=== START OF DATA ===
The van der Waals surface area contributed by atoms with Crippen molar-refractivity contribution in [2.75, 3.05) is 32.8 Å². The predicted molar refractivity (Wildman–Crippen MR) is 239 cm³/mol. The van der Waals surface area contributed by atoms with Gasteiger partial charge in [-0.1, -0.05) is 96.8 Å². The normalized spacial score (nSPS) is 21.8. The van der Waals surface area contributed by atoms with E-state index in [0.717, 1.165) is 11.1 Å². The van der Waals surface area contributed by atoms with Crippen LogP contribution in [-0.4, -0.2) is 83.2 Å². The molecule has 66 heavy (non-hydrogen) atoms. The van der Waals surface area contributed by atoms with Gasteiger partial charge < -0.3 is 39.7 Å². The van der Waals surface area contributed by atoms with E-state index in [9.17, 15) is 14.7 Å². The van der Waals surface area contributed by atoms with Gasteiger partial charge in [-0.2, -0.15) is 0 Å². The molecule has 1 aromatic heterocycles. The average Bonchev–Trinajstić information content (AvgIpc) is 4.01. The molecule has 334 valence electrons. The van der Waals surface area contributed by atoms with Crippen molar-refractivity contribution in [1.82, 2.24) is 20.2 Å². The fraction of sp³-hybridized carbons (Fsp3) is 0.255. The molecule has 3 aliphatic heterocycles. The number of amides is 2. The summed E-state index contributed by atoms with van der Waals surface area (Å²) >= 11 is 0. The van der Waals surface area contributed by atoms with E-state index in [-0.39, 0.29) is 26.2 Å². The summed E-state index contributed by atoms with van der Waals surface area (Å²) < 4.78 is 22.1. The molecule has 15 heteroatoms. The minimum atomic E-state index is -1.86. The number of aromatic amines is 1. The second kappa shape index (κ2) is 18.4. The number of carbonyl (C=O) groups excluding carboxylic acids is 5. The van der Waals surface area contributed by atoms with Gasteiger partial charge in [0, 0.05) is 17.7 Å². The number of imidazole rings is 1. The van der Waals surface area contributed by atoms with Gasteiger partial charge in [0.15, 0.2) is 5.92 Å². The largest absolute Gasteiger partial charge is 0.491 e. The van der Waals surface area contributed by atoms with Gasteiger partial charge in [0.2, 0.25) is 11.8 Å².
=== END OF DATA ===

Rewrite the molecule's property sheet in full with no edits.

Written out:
The van der Waals surface area contributed by atoms with Crippen molar-refractivity contribution in [2.75, 3.05) is 32.8 Å². The predicted molar refractivity (Wildman–Crippen MR) is 239 cm³/mol. The van der Waals surface area contributed by atoms with Gasteiger partial charge in [-0.1, -0.05) is 96.8 Å². The normalized spacial score (nSPS) is 21.8. The van der Waals surface area contributed by atoms with E-state index in [0.717, 1.165) is 11.1 Å². The van der Waals surface area contributed by atoms with Crippen LogP contribution in [-0.4, -0.2) is 83.2 Å². The molecule has 66 heavy (non-hydrogen) atoms. The van der Waals surface area contributed by atoms with Gasteiger partial charge < -0.3 is 39.7 Å². The van der Waals surface area contributed by atoms with E-state index in [9.17, 15) is 14.7 Å². The van der Waals surface area contributed by atoms with Gasteiger partial charge in [-0.2, -0.15) is 0 Å². The molecule has 1 aromatic heterocycles. The average Bonchev–Trinajstić information content (AvgIpc) is 4.01. The molecule has 334 valence electrons. The van der Waals surface area contributed by atoms with Crippen molar-refractivity contribution in [1.82, 2.24) is 20.2 Å². The fraction of sp³-hybridized carbons (Fsp3) is 0.255. The molecule has 3 aliphatic heterocycles. The number of amides is 2. The summed E-state index contributed by atoms with van der Waals surface area (Å²) >= 11 is 0. The van der Waals surface area contributed by atoms with E-state index in [-0.39, 0.29) is 26.2 Å². The summed E-state index contributed by atoms with van der Waals surface area (Å²) < 4.78 is 22.1. The molecule has 15 heteroatoms. The minimum atomic E-state index is -1.86. The number of aromatic amines is 1. The second kappa shape index (κ2) is 18.4. The number of carbonyl (C=O) groups excluding carboxylic acids is 5. The van der Waals surface area contributed by atoms with Gasteiger partial charge in [0, 0.05) is 17.7 Å². The number of imidazole rings is 1. The van der Waals surface area contributed by atoms with Gasteiger partial charge in [0.15, 0.2) is 5.92 Å². The largest absolute Gasteiger partial charge is 0.491 e. The van der Waals surface area contributed by atoms with Gasteiger partial charge in [0.2, 0.25) is 11.8 Å².